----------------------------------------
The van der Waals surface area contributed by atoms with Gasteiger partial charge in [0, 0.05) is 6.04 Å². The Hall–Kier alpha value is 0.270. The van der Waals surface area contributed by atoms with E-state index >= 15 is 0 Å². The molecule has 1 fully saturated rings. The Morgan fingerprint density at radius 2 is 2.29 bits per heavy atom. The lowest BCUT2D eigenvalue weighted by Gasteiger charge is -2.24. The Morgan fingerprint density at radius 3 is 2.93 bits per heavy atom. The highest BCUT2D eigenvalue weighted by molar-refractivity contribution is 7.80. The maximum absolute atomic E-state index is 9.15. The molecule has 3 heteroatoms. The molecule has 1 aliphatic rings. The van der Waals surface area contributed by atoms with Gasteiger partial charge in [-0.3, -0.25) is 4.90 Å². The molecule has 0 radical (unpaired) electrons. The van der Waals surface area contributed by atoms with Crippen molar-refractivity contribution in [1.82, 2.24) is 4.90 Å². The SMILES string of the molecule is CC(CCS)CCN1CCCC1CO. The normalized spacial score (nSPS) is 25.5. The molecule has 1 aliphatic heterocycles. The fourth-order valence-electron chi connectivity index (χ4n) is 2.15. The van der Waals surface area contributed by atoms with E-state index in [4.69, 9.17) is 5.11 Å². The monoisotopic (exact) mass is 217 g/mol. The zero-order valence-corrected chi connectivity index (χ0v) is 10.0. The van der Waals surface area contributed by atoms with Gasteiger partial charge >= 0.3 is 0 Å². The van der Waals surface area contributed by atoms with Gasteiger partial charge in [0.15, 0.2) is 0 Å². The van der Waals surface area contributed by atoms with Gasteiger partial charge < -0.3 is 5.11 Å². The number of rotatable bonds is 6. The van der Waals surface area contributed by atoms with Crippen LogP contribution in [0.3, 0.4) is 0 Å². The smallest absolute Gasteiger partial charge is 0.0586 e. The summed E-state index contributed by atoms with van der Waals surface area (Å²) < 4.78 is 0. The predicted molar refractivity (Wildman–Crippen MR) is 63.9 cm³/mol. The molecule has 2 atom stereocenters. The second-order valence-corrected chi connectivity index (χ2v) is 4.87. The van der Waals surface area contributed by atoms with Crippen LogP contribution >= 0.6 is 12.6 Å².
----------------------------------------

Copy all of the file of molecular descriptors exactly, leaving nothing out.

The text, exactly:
The van der Waals surface area contributed by atoms with Gasteiger partial charge in [0, 0.05) is 6.04 Å². The Hall–Kier alpha value is 0.270. The van der Waals surface area contributed by atoms with E-state index >= 15 is 0 Å². The molecule has 1 fully saturated rings. The Morgan fingerprint density at radius 2 is 2.29 bits per heavy atom. The lowest BCUT2D eigenvalue weighted by Gasteiger charge is -2.24. The Morgan fingerprint density at radius 3 is 2.93 bits per heavy atom. The highest BCUT2D eigenvalue weighted by molar-refractivity contribution is 7.80. The maximum absolute atomic E-state index is 9.15. The molecule has 3 heteroatoms. The molecule has 1 aliphatic rings. The van der Waals surface area contributed by atoms with Gasteiger partial charge in [-0.3, -0.25) is 4.90 Å². The molecule has 0 radical (unpaired) electrons. The van der Waals surface area contributed by atoms with Crippen molar-refractivity contribution in [1.82, 2.24) is 4.90 Å². The SMILES string of the molecule is CC(CCS)CCN1CCCC1CO. The normalized spacial score (nSPS) is 25.5. The molecule has 1 aliphatic heterocycles. The fourth-order valence-electron chi connectivity index (χ4n) is 2.15. The van der Waals surface area contributed by atoms with E-state index in [4.69, 9.17) is 5.11 Å². The monoisotopic (exact) mass is 217 g/mol. The zero-order valence-corrected chi connectivity index (χ0v) is 10.0. The van der Waals surface area contributed by atoms with Gasteiger partial charge >= 0.3 is 0 Å². The van der Waals surface area contributed by atoms with Gasteiger partial charge in [0.15, 0.2) is 0 Å². The van der Waals surface area contributed by atoms with Gasteiger partial charge < -0.3 is 5.11 Å². The number of rotatable bonds is 6. The van der Waals surface area contributed by atoms with Crippen LogP contribution in [0.3, 0.4) is 0 Å². The smallest absolute Gasteiger partial charge is 0.0586 e. The summed E-state index contributed by atoms with van der Waals surface area (Å²) < 4.78 is 0. The predicted molar refractivity (Wildman–Crippen MR) is 63.9 cm³/mol. The molecule has 2 atom stereocenters. The second-order valence-corrected chi connectivity index (χ2v) is 4.87. The van der Waals surface area contributed by atoms with Crippen LogP contribution >= 0.6 is 12.6 Å².